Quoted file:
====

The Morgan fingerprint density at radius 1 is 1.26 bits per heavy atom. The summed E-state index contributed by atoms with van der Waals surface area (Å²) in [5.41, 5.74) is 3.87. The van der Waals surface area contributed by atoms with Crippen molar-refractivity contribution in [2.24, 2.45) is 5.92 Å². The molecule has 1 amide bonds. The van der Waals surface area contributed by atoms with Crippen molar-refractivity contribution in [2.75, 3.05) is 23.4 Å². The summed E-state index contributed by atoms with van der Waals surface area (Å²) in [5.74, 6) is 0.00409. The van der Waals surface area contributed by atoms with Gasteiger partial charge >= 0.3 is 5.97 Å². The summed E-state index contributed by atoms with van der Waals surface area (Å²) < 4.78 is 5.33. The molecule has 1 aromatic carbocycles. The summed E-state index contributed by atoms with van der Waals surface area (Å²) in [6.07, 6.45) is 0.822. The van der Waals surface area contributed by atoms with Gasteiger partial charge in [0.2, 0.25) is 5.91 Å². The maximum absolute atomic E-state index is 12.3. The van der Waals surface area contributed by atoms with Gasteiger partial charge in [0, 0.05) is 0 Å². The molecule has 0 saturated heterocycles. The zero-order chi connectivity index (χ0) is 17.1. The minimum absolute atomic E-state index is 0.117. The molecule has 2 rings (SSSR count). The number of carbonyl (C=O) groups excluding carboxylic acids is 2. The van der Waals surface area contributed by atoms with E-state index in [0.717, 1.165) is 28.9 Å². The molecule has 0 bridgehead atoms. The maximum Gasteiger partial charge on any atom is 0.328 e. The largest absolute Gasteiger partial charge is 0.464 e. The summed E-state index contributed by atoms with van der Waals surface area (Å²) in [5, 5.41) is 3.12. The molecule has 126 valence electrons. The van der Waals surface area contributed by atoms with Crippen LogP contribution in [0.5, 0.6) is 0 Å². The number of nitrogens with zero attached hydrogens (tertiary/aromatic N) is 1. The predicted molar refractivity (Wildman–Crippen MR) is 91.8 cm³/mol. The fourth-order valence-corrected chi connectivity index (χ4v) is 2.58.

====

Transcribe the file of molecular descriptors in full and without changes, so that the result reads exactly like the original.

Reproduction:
The Morgan fingerprint density at radius 1 is 1.26 bits per heavy atom. The summed E-state index contributed by atoms with van der Waals surface area (Å²) in [5.41, 5.74) is 3.87. The van der Waals surface area contributed by atoms with Crippen molar-refractivity contribution in [2.24, 2.45) is 5.92 Å². The molecule has 1 amide bonds. The van der Waals surface area contributed by atoms with Crippen molar-refractivity contribution in [2.75, 3.05) is 23.4 Å². The summed E-state index contributed by atoms with van der Waals surface area (Å²) in [5.74, 6) is 0.00409. The van der Waals surface area contributed by atoms with Gasteiger partial charge >= 0.3 is 5.97 Å². The summed E-state index contributed by atoms with van der Waals surface area (Å²) < 4.78 is 5.33. The molecule has 1 aromatic carbocycles. The summed E-state index contributed by atoms with van der Waals surface area (Å²) in [6.07, 6.45) is 0.822. The van der Waals surface area contributed by atoms with Gasteiger partial charge in [0.2, 0.25) is 5.91 Å². The maximum absolute atomic E-state index is 12.3. The van der Waals surface area contributed by atoms with Gasteiger partial charge in [0, 0.05) is 0 Å². The molecule has 0 saturated heterocycles. The zero-order chi connectivity index (χ0) is 17.1. The minimum absolute atomic E-state index is 0.117. The molecule has 2 rings (SSSR count). The number of carbonyl (C=O) groups excluding carboxylic acids is 2. The van der Waals surface area contributed by atoms with E-state index in [0.717, 1.165) is 28.9 Å². The molecule has 0 bridgehead atoms. The maximum Gasteiger partial charge on any atom is 0.328 e. The largest absolute Gasteiger partial charge is 0.464 e. The summed E-state index contributed by atoms with van der Waals surface area (Å²) in [5, 5.41) is 3.12. The molecule has 126 valence electrons. The van der Waals surface area contributed by atoms with Crippen LogP contribution in [0.5, 0.6) is 0 Å². The number of nitrogens with zero attached hydrogens (tertiary/aromatic N) is 1. The predicted molar refractivity (Wildman–Crippen MR) is 91.8 cm³/mol. The fourth-order valence-corrected chi connectivity index (χ4v) is 2.58.